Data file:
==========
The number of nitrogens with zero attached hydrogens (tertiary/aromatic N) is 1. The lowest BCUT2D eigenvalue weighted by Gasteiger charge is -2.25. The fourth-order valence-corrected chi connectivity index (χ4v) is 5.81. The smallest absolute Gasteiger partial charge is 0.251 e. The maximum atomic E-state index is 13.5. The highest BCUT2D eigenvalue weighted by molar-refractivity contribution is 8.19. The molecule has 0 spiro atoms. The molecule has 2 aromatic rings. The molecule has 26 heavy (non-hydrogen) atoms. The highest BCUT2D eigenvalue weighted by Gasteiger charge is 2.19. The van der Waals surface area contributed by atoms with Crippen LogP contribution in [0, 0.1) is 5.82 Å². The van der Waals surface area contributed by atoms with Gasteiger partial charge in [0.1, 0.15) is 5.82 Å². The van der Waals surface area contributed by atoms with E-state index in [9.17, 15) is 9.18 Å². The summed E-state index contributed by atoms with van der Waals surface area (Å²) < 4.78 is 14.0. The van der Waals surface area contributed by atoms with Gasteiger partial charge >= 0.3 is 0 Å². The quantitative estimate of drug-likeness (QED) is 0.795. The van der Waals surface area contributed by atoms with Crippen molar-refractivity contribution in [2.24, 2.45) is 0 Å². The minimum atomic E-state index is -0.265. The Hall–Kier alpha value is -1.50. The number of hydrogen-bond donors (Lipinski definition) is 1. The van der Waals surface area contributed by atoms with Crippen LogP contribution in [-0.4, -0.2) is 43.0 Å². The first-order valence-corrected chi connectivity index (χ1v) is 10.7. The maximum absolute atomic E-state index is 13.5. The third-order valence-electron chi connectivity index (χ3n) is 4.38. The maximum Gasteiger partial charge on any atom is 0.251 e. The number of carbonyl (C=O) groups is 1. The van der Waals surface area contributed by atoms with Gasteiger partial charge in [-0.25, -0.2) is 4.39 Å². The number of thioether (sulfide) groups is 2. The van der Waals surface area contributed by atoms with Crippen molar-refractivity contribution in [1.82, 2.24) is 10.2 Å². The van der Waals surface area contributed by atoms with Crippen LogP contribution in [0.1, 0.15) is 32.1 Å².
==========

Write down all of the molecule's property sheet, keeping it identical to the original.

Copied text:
The number of nitrogens with zero attached hydrogens (tertiary/aromatic N) is 1. The lowest BCUT2D eigenvalue weighted by Gasteiger charge is -2.25. The fourth-order valence-corrected chi connectivity index (χ4v) is 5.81. The smallest absolute Gasteiger partial charge is 0.251 e. The maximum atomic E-state index is 13.5. The highest BCUT2D eigenvalue weighted by molar-refractivity contribution is 8.19. The molecule has 0 spiro atoms. The molecule has 2 aromatic rings. The molecule has 26 heavy (non-hydrogen) atoms. The highest BCUT2D eigenvalue weighted by Gasteiger charge is 2.19. The van der Waals surface area contributed by atoms with Crippen LogP contribution in [0, 0.1) is 5.82 Å². The van der Waals surface area contributed by atoms with Gasteiger partial charge in [0.1, 0.15) is 5.82 Å². The van der Waals surface area contributed by atoms with E-state index in [9.17, 15) is 9.18 Å². The summed E-state index contributed by atoms with van der Waals surface area (Å²) < 4.78 is 14.0. The van der Waals surface area contributed by atoms with Gasteiger partial charge >= 0.3 is 0 Å². The quantitative estimate of drug-likeness (QED) is 0.795. The van der Waals surface area contributed by atoms with Crippen molar-refractivity contribution in [2.24, 2.45) is 0 Å². The minimum atomic E-state index is -0.265. The Hall–Kier alpha value is -1.50. The number of hydrogen-bond donors (Lipinski definition) is 1. The van der Waals surface area contributed by atoms with Crippen LogP contribution in [-0.4, -0.2) is 43.0 Å². The first-order valence-corrected chi connectivity index (χ1v) is 10.7. The maximum absolute atomic E-state index is 13.5. The third-order valence-electron chi connectivity index (χ3n) is 4.38. The maximum Gasteiger partial charge on any atom is 0.251 e. The number of carbonyl (C=O) groups is 1. The van der Waals surface area contributed by atoms with Gasteiger partial charge in [-0.25, -0.2) is 4.39 Å². The number of thioether (sulfide) groups is 2. The van der Waals surface area contributed by atoms with Crippen molar-refractivity contribution in [1.82, 2.24) is 10.2 Å². The van der Waals surface area contributed by atoms with Crippen LogP contribution in [0.1, 0.15) is 32.1 Å².